There’s a lot more real reform in the proposals than you suggest. The individual mandate is real, though the strength of it phases in over time (in the Senate bill). The employer mandate on the Senate side has a few problems I’ve written about. But they aren’t so much an issue for coverage as for revenue. Plus, they can and likely will be modified over time. So, I view the bill (even the Senate version) as a very good start and worthy of support if one wants to see real change. That business about the Senate mandate being anti-family has been fixed. It’s fine in that regard.

        In general I would caution people (not necessarily you, I’m speaking broadly here) to avoid mistaking the problems with the process for problems with the bill(s). The bills are quite good, better than many things Congress produces. One cannot expect perfect, clean legislation free of interest-group influence and political deals. That’s just how our system works. I don’t like it but to expect better right now is not realistic. Given that, I think the Senate bill deserves to be supported and the good work of some Democrats and the Administration should be applauded. But it will all be for nothing if they don’t pass it. That’s what will really tick me off.

    • There are just some major issues that I can’t get my head around – perhpas you can help. As an aside, I don’t subscribe to the politics of either party. I am completely disillusioned with the whole system and both parties after watching this.

      What about the physician fee fix? Without a physician fix the economics of the bill are completely mis-stated. there is a massive cost to fixing those payment rates that should be part of the CBO score. It’s misleading. I understand they pulled it out of the bill and tacked it somewhere else but it’s a $250B line item that realyl must be addressed.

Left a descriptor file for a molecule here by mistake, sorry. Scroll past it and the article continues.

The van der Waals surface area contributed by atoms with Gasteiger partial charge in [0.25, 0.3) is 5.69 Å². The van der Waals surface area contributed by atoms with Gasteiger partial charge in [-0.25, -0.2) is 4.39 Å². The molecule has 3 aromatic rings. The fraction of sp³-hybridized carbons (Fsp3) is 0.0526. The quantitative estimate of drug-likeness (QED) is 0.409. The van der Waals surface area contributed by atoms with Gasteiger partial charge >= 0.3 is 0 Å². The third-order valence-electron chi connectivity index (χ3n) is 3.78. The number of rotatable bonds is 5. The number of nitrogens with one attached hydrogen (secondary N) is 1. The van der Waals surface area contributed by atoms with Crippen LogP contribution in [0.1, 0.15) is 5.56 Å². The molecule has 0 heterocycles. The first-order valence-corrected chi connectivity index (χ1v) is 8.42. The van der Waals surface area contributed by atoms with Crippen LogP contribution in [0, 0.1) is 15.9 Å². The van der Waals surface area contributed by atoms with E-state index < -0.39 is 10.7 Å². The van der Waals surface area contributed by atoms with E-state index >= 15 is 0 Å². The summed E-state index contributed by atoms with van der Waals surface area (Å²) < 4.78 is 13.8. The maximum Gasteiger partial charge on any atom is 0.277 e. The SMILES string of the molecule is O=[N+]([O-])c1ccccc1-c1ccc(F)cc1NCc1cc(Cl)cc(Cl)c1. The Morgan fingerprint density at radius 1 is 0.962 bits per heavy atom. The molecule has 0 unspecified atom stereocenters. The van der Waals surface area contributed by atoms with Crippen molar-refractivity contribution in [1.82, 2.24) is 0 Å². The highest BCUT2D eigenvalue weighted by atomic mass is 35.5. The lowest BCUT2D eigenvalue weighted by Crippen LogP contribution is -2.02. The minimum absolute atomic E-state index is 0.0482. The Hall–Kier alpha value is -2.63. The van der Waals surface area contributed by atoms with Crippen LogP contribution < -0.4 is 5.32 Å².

Here’s a question for you on mandates. I am currenlty insuring my family of four for $6K/year and my employer kicks in another $6K. Even in the years I had children my rack rate medical expenses never exceeded (or came close to) the total of these amounts $12K. Why wouldn’t I self insure if the penalty for not carrying is $750 (or 2.5% of my AGI dependign on the bill)? Why would my employer offer coverage when the penalty for not doing so is $750? I would be happy to self insure if I knew I had guaranteed issue + ratings limited to 4:1?

      • @Kimberly – The physician fee issue goes back decades. It is debatable whether it belongs in the HR bill. The only good argument for it is that it is health related. But so are many other things not in the bill. The idea that the bill is cleaner, and more honest, if it isn’t larded up with year’s-old structural problems makes some sense. Reasonable people can disagree on that. But in the end it is just accounting and we need a health care fix. So why make it harder by making it seem more expensive?

        Employers have to attract employees. Workers like getting a tax break on health care benefits. That will keep employers offering coverage. Anyway, if they don’t, you go to the exchange. There’s a tax inequity there that ought to be fixed but it would make employers even less likely to offer coverage if it were. This employer mandate issue really is about revenue more than coverage.

        The individual penalty would be 2% of income when fully phased in. Maybe that’s not high enough for everyone. I don’t know how that figure was arrived at. The experience in Massachusetts is the penalty actually doesn’t matter much. Once it is law that you’re supposed to be covered the vast majority of folks get insured.

        The details may not be perfect and I’m sure they will be tweaked over time. The basic structure is sound.

    • The physician fix actually is in the bill. It’s a major source of funding for the bill and we know it’s not really a source of funds. So when the CBO scores the bill I think it’s important that we not tap in to funds that will never exist. The notion that physicians would somehow take a 25% pay cut in 2011 is not honesty. As for the rest of it, I guess we’ll have to see. Glad the debate is alive and well. Seems both sides have dug their heels in when we need cooperation the most.

      • @Kimberly – I think what you call the “fix” I call the problem and vice versa. In my terminology the “fix” would cost money, not save it. So, we agree that physicians will not take pay cuts, let alone a 25% one. But including the, um, “correction” of that in the bill may not make sense since it is the accumulation of years of absurd kabuki related to a broken payment update methodology. I’m OK with that being fixed outside of the budget of this bill.

        Anyway, when it comes to costs, what matters far more than the absolute size of the bill is whether there is any hope for “bending the curve.” Now I think we have a long (long, long, long) way to go in the debate over costs and “curve bending.” But this bill is a place to start. The status quo admits defeat on cost control.